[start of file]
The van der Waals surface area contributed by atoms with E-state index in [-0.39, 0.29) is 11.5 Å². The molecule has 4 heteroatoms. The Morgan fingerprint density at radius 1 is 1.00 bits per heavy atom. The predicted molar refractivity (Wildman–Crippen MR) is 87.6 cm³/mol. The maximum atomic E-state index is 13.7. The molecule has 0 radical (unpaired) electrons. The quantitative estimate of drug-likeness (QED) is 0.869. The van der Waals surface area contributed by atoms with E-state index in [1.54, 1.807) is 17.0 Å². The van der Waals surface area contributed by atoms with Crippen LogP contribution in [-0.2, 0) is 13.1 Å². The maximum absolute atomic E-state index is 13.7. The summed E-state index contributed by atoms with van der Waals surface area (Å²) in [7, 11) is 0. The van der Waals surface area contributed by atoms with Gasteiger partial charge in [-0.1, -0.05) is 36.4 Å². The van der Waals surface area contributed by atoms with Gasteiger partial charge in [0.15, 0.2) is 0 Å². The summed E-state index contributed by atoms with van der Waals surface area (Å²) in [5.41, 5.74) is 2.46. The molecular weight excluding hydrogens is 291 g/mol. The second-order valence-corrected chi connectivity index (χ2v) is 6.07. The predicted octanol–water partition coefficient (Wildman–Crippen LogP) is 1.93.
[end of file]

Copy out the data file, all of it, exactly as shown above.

The van der Waals surface area contributed by atoms with E-state index in [-0.39, 0.29) is 11.5 Å². The molecule has 4 heteroatoms. The Morgan fingerprint density at radius 1 is 1.00 bits per heavy atom. The predicted molar refractivity (Wildman–Crippen MR) is 87.6 cm³/mol. The maximum atomic E-state index is 13.7. The molecule has 0 radical (unpaired) electrons. The quantitative estimate of drug-likeness (QED) is 0.869. The van der Waals surface area contributed by atoms with E-state index in [1.54, 1.807) is 17.0 Å². The van der Waals surface area contributed by atoms with Crippen LogP contribution in [-0.2, 0) is 13.1 Å². The maximum absolute atomic E-state index is 13.7. The summed E-state index contributed by atoms with van der Waals surface area (Å²) in [7, 11) is 0. The van der Waals surface area contributed by atoms with Gasteiger partial charge in [-0.1, -0.05) is 36.4 Å². The van der Waals surface area contributed by atoms with Gasteiger partial charge in [0.15, 0.2) is 0 Å². The summed E-state index contributed by atoms with van der Waals surface area (Å²) in [5.41, 5.74) is 2.46. The molecular weight excluding hydrogens is 291 g/mol. The second-order valence-corrected chi connectivity index (χ2v) is 6.07. The predicted octanol–water partition coefficient (Wildman–Crippen LogP) is 1.93.